Summer's Night Sky

    Summer is a great time for stargazing because it's warm throughout the night and doesn't it rain as often as other seasons. There's quite a lot to see even if you don't have a telescope or binoculars.

      The "crown jewel" of the night sky is still Mars. The red planet simply dominates everything but the full moon! You just can't miss Mars, although it does not rise very high in the south, so you need a good view of the southern horizon. Unfortunately, since Mars doesn't get very high in the sky, haze and light pollution will make viewing details with binoculars, and especially telescopes, much more of a challenge.

     The only other planet worth looking at is dazzling Venus, which shows up before dawn in the eastern sky. You'll really have to be an early rise for this one!


   Back to the nighttime sky, there are a lot of bright stars to gaze at. The Big Dipper is high in the northern sky. Most folks can pick out this well known asterism. We call the Big Dipper an asterism, because it is not a true constellation. An asterism is a familiar group of stars which belongs to part of a recognized constellation. In this case, the Big Dipper is part of the constellation Ursa Major, the greater bear.

      You can use the handle stars in the dipper to find another bright star, though if you look directly overhead you're likely to find it on your own. Arcturus, the brightest star in the constellation Bootes the herdsman. Bootes' stars make up the shape of a kite. An old astronomical saying is "use the handle of the Big Dipper to arc to Arcturus." If you follow the arc of the handle, it will take you right to Arcturus.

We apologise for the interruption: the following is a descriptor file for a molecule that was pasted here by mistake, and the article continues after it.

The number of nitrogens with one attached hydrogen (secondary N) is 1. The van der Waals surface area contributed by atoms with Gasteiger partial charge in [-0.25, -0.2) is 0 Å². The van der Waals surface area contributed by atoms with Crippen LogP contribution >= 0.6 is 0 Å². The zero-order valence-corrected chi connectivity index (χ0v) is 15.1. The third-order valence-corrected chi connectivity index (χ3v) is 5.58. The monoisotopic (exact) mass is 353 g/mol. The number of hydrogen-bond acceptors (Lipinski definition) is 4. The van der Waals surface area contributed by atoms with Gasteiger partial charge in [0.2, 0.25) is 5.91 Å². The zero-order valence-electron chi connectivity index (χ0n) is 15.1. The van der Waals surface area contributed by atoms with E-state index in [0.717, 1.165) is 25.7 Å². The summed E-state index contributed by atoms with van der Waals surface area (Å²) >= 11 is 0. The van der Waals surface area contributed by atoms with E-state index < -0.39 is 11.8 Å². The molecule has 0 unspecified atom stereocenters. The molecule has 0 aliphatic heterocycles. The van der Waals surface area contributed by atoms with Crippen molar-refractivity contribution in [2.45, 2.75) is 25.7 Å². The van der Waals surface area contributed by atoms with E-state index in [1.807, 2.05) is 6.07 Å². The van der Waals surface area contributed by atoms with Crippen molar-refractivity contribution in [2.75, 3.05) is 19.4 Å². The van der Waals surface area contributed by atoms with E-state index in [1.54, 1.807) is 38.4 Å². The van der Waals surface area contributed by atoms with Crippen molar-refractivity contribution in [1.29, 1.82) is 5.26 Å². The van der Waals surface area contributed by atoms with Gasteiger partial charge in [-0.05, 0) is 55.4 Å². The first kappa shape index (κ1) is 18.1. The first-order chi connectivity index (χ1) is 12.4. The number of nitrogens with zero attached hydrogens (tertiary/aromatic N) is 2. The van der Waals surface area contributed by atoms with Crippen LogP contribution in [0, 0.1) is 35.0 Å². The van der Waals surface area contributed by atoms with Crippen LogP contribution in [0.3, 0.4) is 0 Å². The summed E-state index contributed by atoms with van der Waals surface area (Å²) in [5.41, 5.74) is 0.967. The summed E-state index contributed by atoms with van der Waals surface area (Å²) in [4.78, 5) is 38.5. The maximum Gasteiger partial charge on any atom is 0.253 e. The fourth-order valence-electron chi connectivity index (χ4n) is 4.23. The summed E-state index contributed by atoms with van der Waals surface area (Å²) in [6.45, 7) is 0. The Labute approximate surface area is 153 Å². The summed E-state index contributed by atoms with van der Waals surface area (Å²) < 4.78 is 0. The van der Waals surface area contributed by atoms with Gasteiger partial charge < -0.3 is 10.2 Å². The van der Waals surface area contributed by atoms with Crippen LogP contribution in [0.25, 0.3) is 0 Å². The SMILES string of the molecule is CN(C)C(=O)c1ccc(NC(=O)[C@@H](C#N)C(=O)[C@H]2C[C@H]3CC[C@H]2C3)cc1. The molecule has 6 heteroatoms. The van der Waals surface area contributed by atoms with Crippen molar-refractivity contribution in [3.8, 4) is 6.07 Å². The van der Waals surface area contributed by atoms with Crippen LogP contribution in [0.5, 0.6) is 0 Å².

The summer triangle parade of stars is in the eastern sky. Bright bluish Vega is the highest of the three bright stars which make up the triangle. Vega is the brightest star in the constellation Lyra, the lyre, an ancient musical instrument.

 
    Below and to the right of Vega, is Altair, the bright star in the constellation Aquila the eagle. Deneb is the third star of the triangle and resides below and to the left of Vega (not as far down as Altair.) Deneb is supposed to be a swan.

      If you look straight down from Vega, you should see a small cluster of stars known as Delphinus the dolphin. The cluster is small, you could easily cover it up with your hand held at arm's length, but it is easy to imagine it as a dolphin leaping out of the celestial sea!

      The Milky Way, beautiful but difficult to see unless you have dark skies, runs from north to south, swinging down through the summer triangle in the east.

      In the southern sky, where the Milky Way meets the horizon lurks Scorpius the scorpion. The brightest star in this constellation is the reddish Antares which is the "heart" of the scorpion. Scorpius' claws spread out in front of him to the right, and his curving tail, stinger intact, is behind him. This is one of the constellations which really look like what it is said to be, however you will need dark skies to see enough of the dimmer stars.

     Click here to go to a map of the summer skies. Happy Stargazing!


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